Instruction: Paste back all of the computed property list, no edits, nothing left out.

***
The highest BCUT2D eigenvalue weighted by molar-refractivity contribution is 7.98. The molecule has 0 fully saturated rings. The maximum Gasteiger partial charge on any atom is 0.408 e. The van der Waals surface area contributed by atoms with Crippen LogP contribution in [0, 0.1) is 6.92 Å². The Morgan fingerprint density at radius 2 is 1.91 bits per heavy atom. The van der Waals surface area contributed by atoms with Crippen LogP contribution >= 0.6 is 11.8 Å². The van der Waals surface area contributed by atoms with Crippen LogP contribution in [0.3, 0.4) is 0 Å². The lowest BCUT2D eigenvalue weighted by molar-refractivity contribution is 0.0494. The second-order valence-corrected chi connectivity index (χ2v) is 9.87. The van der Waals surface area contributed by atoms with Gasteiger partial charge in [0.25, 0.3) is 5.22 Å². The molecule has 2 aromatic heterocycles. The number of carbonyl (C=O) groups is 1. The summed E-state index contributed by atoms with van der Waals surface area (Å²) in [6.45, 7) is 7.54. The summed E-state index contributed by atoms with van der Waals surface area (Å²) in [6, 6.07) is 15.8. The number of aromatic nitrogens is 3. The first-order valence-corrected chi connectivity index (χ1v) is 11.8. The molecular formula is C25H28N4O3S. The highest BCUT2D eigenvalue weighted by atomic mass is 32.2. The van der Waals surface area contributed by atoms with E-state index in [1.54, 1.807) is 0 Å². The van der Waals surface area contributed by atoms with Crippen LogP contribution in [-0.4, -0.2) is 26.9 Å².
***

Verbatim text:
The highest BCUT2D eigenvalue weighted by molar-refractivity contribution is 7.98. The molecule has 0 fully saturated rings. The maximum Gasteiger partial charge on any atom is 0.408 e. The van der Waals surface area contributed by atoms with Crippen LogP contribution in [0, 0.1) is 6.92 Å². The Morgan fingerprint density at radius 2 is 1.91 bits per heavy atom. The van der Waals surface area contributed by atoms with Crippen LogP contribution >= 0.6 is 11.8 Å². The van der Waals surface area contributed by atoms with Crippen LogP contribution in [0.3, 0.4) is 0 Å². The lowest BCUT2D eigenvalue weighted by molar-refractivity contribution is 0.0494. The second-order valence-corrected chi connectivity index (χ2v) is 9.87. The van der Waals surface area contributed by atoms with Gasteiger partial charge in [0.25, 0.3) is 5.22 Å². The molecule has 2 aromatic heterocycles. The number of carbonyl (C=O) groups is 1. The summed E-state index contributed by atoms with van der Waals surface area (Å²) in [6.45, 7) is 7.54. The summed E-state index contributed by atoms with van der Waals surface area (Å²) in [6, 6.07) is 15.8. The number of aromatic nitrogens is 3. The first-order valence-corrected chi connectivity index (χ1v) is 11.8. The molecular formula is C25H28N4O3S. The highest BCUT2D eigenvalue weighted by atomic mass is 32.2. The van der Waals surface area contributed by atoms with E-state index in [1.54, 1.807) is 0 Å². The van der Waals surface area contributed by atoms with Crippen LogP contribution in [-0.4, -0.2) is 26.9 Å².